Sam Altman’s balancing act is part caution, part promotion

The 37-year-old at the heart of the artificial intelligence boom is a little scared, and he wants us to know it.

OpenAI CEO and ChatGPT creator Sam Altman granted a lengthy one-on-one interview to ABC News, released last week during its evening news show, in which he discussed the future of his company’s AI tech in lofty terms — “this will be the greatest technology humanity has yet developed” — while emphasizing society’s need to adapt or otherwise ready itself for terrible outcomes. 

As he praised his company’s product-by-product rollout of chatbot platforms, he said he hopes his firm can make mistakes while the stakes are low and said “people should be happy that we’re a little bit scared of this.”

“You’re a little bit scared?” ABC News’ Rebecca Jarvis prodded. “You personally?”

“A little bit, yeah, of course,” Altman replied, hitting a key point in his apparent campaign to win the trust of the American public. “I think if I said I were not, you should either not trust me or be very unhappy I’m in this job.”

Altman has maintained a balancing act since November, when the ChatGPT platform became a tech supernova and launched the AI boom sweeping the tech industry. He attempts to promote this fast-moving tech as his company develops stronger and stronger models — and he becomes the spokesperson for the industry.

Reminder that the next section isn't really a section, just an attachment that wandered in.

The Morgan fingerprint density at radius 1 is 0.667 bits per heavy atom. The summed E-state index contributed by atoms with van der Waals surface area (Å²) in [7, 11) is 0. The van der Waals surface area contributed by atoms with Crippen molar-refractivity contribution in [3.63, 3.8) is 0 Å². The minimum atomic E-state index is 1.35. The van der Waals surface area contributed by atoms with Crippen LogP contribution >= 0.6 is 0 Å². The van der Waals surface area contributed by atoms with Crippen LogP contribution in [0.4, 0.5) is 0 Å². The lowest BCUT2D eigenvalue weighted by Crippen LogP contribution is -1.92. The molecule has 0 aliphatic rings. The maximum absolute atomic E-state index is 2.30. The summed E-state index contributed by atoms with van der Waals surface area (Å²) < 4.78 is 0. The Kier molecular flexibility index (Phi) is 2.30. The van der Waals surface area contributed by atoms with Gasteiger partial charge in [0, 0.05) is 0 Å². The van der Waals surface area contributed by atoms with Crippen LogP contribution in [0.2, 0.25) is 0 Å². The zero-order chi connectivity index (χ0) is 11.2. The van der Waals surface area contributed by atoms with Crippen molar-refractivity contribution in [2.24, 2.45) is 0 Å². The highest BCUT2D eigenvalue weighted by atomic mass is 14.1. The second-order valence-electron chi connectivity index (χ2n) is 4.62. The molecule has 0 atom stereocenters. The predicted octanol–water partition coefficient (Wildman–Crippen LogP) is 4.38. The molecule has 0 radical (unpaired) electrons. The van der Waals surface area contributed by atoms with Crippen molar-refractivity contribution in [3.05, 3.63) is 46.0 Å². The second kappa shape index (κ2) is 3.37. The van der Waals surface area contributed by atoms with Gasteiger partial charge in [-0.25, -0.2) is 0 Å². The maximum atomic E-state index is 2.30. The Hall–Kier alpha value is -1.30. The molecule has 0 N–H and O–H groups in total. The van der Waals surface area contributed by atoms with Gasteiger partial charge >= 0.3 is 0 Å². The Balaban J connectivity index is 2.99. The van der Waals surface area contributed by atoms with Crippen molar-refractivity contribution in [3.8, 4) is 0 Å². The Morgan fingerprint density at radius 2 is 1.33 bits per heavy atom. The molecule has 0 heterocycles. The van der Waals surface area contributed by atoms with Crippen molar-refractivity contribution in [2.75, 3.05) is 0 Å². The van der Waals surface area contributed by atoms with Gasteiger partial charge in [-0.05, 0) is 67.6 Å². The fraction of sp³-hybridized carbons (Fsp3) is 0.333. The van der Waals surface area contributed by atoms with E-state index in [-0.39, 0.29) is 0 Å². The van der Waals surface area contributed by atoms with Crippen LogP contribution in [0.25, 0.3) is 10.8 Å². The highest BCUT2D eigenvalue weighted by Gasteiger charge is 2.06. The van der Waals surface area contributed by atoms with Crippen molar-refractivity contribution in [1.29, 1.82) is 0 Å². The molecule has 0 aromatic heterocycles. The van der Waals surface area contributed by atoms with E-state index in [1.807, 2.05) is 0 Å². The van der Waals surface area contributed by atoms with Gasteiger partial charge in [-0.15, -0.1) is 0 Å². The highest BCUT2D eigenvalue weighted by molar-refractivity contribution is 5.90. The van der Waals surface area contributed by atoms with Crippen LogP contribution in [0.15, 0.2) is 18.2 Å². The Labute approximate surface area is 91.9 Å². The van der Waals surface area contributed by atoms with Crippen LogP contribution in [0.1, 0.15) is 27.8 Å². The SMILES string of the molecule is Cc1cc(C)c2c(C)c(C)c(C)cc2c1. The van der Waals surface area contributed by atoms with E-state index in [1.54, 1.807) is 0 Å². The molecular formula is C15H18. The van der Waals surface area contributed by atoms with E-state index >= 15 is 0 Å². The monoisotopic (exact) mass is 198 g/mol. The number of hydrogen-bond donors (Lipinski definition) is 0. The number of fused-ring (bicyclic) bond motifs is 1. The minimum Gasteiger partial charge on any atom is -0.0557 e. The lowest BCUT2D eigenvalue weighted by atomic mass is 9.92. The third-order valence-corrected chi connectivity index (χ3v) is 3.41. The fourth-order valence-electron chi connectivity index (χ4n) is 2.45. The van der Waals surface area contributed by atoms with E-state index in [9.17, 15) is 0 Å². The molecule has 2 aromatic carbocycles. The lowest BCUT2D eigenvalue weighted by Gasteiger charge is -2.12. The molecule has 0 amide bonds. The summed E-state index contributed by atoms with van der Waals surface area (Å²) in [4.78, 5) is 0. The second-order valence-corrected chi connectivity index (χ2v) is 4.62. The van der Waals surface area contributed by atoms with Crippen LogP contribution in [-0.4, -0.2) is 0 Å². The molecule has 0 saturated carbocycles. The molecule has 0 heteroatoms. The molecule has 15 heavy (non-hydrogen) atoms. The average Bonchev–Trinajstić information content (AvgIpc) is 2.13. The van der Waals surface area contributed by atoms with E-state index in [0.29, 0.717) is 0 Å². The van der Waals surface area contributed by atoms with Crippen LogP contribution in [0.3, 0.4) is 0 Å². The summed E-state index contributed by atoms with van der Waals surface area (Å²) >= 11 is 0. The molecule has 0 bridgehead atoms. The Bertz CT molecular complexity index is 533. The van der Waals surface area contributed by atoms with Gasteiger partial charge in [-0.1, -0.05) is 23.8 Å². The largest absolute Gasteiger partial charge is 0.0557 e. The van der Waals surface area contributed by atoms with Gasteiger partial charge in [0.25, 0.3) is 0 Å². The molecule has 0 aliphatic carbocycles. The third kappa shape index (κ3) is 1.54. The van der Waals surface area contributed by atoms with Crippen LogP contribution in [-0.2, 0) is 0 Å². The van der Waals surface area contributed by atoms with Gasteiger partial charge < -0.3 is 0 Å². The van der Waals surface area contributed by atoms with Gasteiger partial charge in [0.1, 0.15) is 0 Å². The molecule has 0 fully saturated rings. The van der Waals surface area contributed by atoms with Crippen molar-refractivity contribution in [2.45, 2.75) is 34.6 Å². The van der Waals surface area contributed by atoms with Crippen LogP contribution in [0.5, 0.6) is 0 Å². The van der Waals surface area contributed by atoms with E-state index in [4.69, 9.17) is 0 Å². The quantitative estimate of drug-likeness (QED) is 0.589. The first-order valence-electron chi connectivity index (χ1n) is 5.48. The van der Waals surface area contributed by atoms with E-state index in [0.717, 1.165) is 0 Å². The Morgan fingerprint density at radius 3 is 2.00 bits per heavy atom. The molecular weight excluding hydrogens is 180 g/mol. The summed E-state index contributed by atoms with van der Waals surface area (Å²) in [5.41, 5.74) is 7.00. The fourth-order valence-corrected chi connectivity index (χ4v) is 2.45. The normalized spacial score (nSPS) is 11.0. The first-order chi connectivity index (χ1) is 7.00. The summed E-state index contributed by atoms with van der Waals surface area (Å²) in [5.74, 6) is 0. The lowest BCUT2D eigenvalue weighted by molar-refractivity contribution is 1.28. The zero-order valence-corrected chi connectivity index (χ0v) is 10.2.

The CEO’s vision for artificial intelligence is as an “amplifier of human will,” he said in the interview, citing the potential for rapid medical advice, creative tools and a “co-pilot” fine-tuned to help every professional do their job more easily or better. 

Altman describes AI as transformative for labor, but now in the spotlight, he no longer publicly talks about his 2021 push for universal basic income. He needs feedback on his chatbots to make them work better, but OpenAI isn’t open-sourcing its model or code because of safety fears and competition from other firms. He implores the government to get involved (and even floated the idea of an international coalition for AI governance), but when Jarvis asked for a single suggestion for what regulators could do now, he said the main thing is just getting “up to speed.”

He lauds the technology’s huge educational potential while noting that a glaring issue for chatbots is their tendency to confidently state untrue things. And as he aims to orient our vision of AI away from sci-fi apocalypses, he admits that he worries “a lot” about authoritarian governments developing the powerful tech.

He also worries about large-scale disinformation campaigns and offensive cyberattacks, he said. He’s clearly thoughtful and direct about the limitations of AI and his firm’s own chatbot technologies. But he doesn’t often take ownership of the problems this tech may cause, instead invoking forms of the phrase “society needs time to adapt.”

“We will need to figure out ways to slow down this technology over time,” said the chief executive of the world’s foremost AI research and engineering firm.



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